Gold ... And jimmy carter (part deux?)
Kitco Commentaries | Opinions, Ideas and Markets Talk
Featuring views and opinions written by market professionals, not staff journalists.
Let's admit it right off the top: Gold did not reach our anticipated near-term target of at least 1800.
"Well the week's intra-day high of 1790 was pretty close, mmb..."
Very sporting of you there, Squire. However: we've been leaping and pom-pomming about now for better than a month toward Gold returning to 1800 and it hasn't happened, even with the Triple Top setup for a pop per our prior missive. And arguably your noting 1790 having just traded, one might opt that 'tis a quadruple top.
But at the end of the day (in this case the week), Gold per yesterday's (Friday's) settle at 1769 reflects price having lost some of its shine. Moreover, a bevy of Gold technicals have just turned negative, although we just cannot conceive in any fundamental way too much of a material price decline.
Worse, the "in thing" this Spring is some compelling urge amongst analysts et alia to compare Gold with bits***t as a store of value! The very notion of that is sufficiently disgusting as to heave one's cookies at such sacrilege! What are these people thinking?
"They're not, mmb..."
Absolutely right, Squire. Such manias merely add to the many signs of a wholesale topping for horribly overvalued markets and assets. By which let's segue to our title.
Remember ole James Earl Carter Jr.? We do. The night he was elected U.S. President back in '76, my roommate at The University of Spoiled Children (U$C) said "This can't be good...", straightaway grabbed Grandpa Hugh Baillie's sterling silver mixer and filled it with crushed ice, Tanqueray and a splash of Noilly Prat.
Gold that day (02 November '76) was priced at 125, the annualized rate of inflation was 5.7%, and the "prime" lending rate was 6.50%. Come Election Day four years hence (04 November '80) Gold was 660, inflation 11.3%, and "prime" 15.50%.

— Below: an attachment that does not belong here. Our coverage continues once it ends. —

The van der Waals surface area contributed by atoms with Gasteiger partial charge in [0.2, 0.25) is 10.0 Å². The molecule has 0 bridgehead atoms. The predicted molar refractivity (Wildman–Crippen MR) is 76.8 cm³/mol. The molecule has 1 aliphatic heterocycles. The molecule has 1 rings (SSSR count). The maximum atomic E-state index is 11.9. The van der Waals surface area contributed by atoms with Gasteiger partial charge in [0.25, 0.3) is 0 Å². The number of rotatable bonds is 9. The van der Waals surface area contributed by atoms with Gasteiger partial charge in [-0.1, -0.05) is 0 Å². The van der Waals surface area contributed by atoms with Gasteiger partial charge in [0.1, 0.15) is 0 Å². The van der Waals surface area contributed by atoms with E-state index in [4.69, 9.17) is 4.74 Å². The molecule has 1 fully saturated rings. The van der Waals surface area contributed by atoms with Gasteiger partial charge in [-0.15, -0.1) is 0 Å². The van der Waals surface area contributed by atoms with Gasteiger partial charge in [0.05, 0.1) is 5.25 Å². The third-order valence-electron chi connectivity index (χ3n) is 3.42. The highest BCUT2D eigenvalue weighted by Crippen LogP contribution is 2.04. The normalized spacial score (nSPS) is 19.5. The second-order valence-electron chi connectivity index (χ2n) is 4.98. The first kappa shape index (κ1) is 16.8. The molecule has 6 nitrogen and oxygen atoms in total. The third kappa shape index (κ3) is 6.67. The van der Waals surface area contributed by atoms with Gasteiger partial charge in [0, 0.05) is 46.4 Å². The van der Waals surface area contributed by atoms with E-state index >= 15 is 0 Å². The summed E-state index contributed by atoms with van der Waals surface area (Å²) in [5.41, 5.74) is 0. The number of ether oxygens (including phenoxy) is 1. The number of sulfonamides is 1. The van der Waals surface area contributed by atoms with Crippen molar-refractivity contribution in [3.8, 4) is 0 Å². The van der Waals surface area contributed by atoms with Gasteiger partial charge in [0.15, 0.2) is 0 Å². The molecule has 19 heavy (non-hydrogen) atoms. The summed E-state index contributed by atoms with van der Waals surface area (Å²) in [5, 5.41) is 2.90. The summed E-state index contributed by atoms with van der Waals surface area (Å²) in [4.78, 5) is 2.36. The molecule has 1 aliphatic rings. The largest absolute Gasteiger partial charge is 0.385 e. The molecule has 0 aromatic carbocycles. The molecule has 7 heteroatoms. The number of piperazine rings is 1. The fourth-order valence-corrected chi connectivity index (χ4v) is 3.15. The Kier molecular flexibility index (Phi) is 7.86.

We mention this as, upon learning the context of President Joe "Nikita" Biden's address this past Wednesday night, we thought: "Here we go again..."
For you know, and we know, and everyone with a brain from Bangor, Maine to Honolulu and right 'round the globe knows that "greater government investment" is akin to that in pyrite (aka "fool's gold"); but its stagflationary ramifications bode well for real Gold, (as is made obvious in the preceding paragraph). "Pass the peanuts and Billy Beer" and let the long, sorry sloth begin.
And we can start with Thursday's release of Q1 Gross Domestic Product: +6.4% "Oh, Yes!" Uh, but wait: the Chain Deflator was +4.1% "Oh, nooo..." That's its largest reading since Q1 of 2007, a year after which it all went wrong, albeit due to massive overextension of unrepayable credit. And how about yesterday's report for March's Core Personal Consumption Expenditures Index: 'tis the Federal Reserve's favoured read on inflation, and at +0.4% for the month, that annualized reading of +4.8% is more than double the Fed's target of +2.0%. But such inflation is "transitory" says the FedHead. On verra...
What we do know is -- at least by the below graphic of the BEGOS Markets from one month ago-to-date -- one might deduce "the rising tide of inflation is lifting all boats". Every grey trendline is firmly up. BUT: look at Gold's baby blue dots of linear regression trend consistency: they've just slipped sub-80% which infers lower prices near-term, (thus generating the word "SELL"). Yet as noted, we don't see too much downside given the structural support zone of 1759-1723. Mind Silver as well, for her "Baby Blues" have begun also to slip: